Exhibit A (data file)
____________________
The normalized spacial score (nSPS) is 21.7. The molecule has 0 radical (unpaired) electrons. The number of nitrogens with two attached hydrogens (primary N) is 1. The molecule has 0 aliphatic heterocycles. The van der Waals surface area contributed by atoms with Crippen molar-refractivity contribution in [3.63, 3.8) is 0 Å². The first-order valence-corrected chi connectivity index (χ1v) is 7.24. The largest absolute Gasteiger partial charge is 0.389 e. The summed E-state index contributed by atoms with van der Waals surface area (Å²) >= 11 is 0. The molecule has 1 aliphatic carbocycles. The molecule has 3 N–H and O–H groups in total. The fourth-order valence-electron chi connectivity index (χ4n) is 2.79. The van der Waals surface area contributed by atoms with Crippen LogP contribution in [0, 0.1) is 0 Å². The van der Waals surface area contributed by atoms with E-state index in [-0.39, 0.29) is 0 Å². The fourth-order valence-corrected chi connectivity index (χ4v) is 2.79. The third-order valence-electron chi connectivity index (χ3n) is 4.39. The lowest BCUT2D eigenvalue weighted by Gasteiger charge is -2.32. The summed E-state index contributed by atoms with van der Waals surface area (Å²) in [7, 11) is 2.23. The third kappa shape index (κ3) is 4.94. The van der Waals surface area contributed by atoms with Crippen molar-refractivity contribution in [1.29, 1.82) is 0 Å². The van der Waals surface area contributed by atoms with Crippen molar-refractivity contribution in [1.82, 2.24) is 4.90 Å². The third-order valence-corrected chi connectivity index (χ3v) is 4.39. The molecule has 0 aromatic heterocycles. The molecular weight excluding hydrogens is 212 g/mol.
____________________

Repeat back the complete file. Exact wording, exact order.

The normalized spacial score (nSPS) is 21.7. The molecule has 0 radical (unpaired) electrons. The number of nitrogens with two attached hydrogens (primary N) is 1. The molecule has 0 aliphatic heterocycles. The van der Waals surface area contributed by atoms with Crippen molar-refractivity contribution in [3.63, 3.8) is 0 Å². The first-order valence-corrected chi connectivity index (χ1v) is 7.24. The largest absolute Gasteiger partial charge is 0.389 e. The summed E-state index contributed by atoms with van der Waals surface area (Å²) >= 11 is 0. The molecule has 1 aliphatic carbocycles. The molecule has 3 N–H and O–H groups in total. The fourth-order valence-electron chi connectivity index (χ4n) is 2.79. The van der Waals surface area contributed by atoms with Crippen LogP contribution in [0, 0.1) is 0 Å². The van der Waals surface area contributed by atoms with E-state index in [-0.39, 0.29) is 0 Å². The fourth-order valence-corrected chi connectivity index (χ4v) is 2.79. The third-order valence-electron chi connectivity index (χ3n) is 4.39. The lowest BCUT2D eigenvalue weighted by Gasteiger charge is -2.32. The summed E-state index contributed by atoms with van der Waals surface area (Å²) in [7, 11) is 2.23. The third kappa shape index (κ3) is 4.94. The van der Waals surface area contributed by atoms with Crippen molar-refractivity contribution in [1.29, 1.82) is 0 Å². The van der Waals surface area contributed by atoms with Crippen molar-refractivity contribution in [1.82, 2.24) is 4.90 Å². The third-order valence-corrected chi connectivity index (χ3v) is 4.39. The molecule has 0 aromatic heterocycles. The molecular weight excluding hydrogens is 212 g/mol.